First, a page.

Secaucus gets a jitney bus: NJ Transit and federal officials fund transportation project
For years, Secaucus officials have dreamed of providing a bus service in town to help residents to get to shopping malls, the center of town, and out-of-the-way areas. This week, thanks to NJ Transit and a new federally-funded program, that dream is closer to becoming a reality. Set against the recently-restored train station in Clifton, Rep. Bill Pascrell (D-8th Dist.) and NJ Transit Executive Director Jeffrey A. Warsh announced Monday the first round of recipients of jitney buses for the stateside "Community Shuttle Program." The Community Shuttle Program is an initiative that enables communities throughout the state to offer jitney bus service to their residents who use NJ Transit trains and buses. The use of shuttles improves access to local train and bus stations while easing traffic congestion, alleviating the need for the construction of new parking facilities and helping to cut air-pollution. As part of the deal, NJ Transit will provide a shuttle bus to Secaucus. The town will pay nothing for the vehicle - valued at $70,000. But it will be responsible for maintaining it, supplying the manpower to operate it, and making certain stops during peak hours, such as covering the NJ Transit trains. The program would allow the town to charge a fee for the service, which would be used to offset local costs of maintaining the bus and paying the drivers. Adams said the cost would likely be $1 per ride. Since the town's Department of Public Works also does auto-repair, maintenance will cost less. "We promised to find innovative ways to provide more services to the community without increasing taxes," Mayor Dennis Elwell said. "This is one of those innovations." According to NJ Transit, the Secaucus shuttle bus will provide service between residential neighborhoods and Harmon Cove rail station. This shuttle service could eventually serve the Secaucus Rail Transfer Station when it opens in the summer of 2002. According to town officials, the shuttle can be used off-peak for community events. The town is developing a plan to use the bus to transport some students to the high school, and for increased transportation of town residents to the community's outlet centers, and for other similar services, Elwell said. Started off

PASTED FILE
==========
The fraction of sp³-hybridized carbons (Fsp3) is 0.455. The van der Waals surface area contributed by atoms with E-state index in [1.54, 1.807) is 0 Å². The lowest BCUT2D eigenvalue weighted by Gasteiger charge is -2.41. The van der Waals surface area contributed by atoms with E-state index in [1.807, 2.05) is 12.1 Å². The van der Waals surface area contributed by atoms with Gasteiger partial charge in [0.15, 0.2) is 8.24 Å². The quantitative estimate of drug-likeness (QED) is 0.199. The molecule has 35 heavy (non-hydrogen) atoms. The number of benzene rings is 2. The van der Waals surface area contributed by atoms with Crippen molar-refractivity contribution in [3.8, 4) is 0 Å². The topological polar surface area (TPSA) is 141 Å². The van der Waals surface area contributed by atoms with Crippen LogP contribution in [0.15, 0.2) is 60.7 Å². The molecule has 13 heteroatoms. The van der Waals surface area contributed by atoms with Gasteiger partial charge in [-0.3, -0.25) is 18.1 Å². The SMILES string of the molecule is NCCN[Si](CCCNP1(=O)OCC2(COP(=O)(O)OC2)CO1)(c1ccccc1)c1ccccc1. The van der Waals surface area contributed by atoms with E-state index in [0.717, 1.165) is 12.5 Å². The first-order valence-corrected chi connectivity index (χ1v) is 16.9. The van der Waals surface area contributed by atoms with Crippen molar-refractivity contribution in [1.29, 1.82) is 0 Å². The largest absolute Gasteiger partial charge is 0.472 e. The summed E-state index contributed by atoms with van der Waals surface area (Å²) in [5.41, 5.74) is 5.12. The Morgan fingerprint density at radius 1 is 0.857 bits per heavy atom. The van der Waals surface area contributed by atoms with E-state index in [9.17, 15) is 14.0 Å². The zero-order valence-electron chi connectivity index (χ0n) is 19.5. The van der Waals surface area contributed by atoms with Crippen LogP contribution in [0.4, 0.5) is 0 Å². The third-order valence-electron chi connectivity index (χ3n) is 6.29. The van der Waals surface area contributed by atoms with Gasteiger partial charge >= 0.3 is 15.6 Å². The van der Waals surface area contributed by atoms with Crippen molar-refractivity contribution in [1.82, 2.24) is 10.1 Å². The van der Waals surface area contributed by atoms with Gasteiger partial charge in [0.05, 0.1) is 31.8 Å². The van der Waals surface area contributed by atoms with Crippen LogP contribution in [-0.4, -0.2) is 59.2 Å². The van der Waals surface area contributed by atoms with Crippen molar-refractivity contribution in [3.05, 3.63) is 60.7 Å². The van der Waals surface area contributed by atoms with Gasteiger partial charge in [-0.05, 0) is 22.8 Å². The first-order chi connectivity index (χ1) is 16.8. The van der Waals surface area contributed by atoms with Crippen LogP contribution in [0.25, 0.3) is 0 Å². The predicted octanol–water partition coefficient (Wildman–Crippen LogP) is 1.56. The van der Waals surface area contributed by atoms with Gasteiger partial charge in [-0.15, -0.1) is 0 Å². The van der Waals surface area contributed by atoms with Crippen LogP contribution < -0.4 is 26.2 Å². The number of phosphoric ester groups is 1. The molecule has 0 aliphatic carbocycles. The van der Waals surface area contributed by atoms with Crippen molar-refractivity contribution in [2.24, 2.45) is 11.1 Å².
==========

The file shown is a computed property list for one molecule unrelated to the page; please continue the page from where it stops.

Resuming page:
In 1995, then-councilman and now-Mayor Elwell and Councilman John Reilly tried to work out a plan with NJ Transit that would provide a subsidized bus route in town. That action was prompted when NJ Transit decided to discontinue its No. 85 bus service, which came into the heart of Secaucus. A committee from the Town Council met with NJ Transit officials looking for alternatives. NJ Transit offered to provide a bus in a joint venture with the town if the town would pay for it. NJ transit even offered to throw in fares collected to help lower the cost. But cost estimates and difficulties determining the route foiled the effort. Elwell and Reilly again looked into the project in 1997 with the help of James Adams of The Funding Group, who helped shape plans for Hudson County TMA. "Back then, Dennis [Elwell] and I were political opponents, but we knew this kind of service was important to the town," Reilly said, after Elwell accepted the symbolic key from NJ Transit and federal officials at Monday's press conference. Elwell has constantly urged the council to seek help from federal legislators in order to help lobby NJ Transit. This year, Adams contacted NJ Transit when he heard that its community transportation program was going to be expanded. Congressmen Pascrell and Donald M. Payne (D-10th Dist.) have secured $3 million in federal funds from the Transportation Equity Act of the 21st Century (TEA-21) for this initial year of the Community Shuttle Program. An additional $3.5 million is expected to fund the second year of the transportation project. Pascrell, a member of the House of Transportation and Infrastructure Committee, said the struggle to get this funding in congress involved making legislators from uncongested segments of the country understand the need in urban areas for this kind of service. Started small but still growing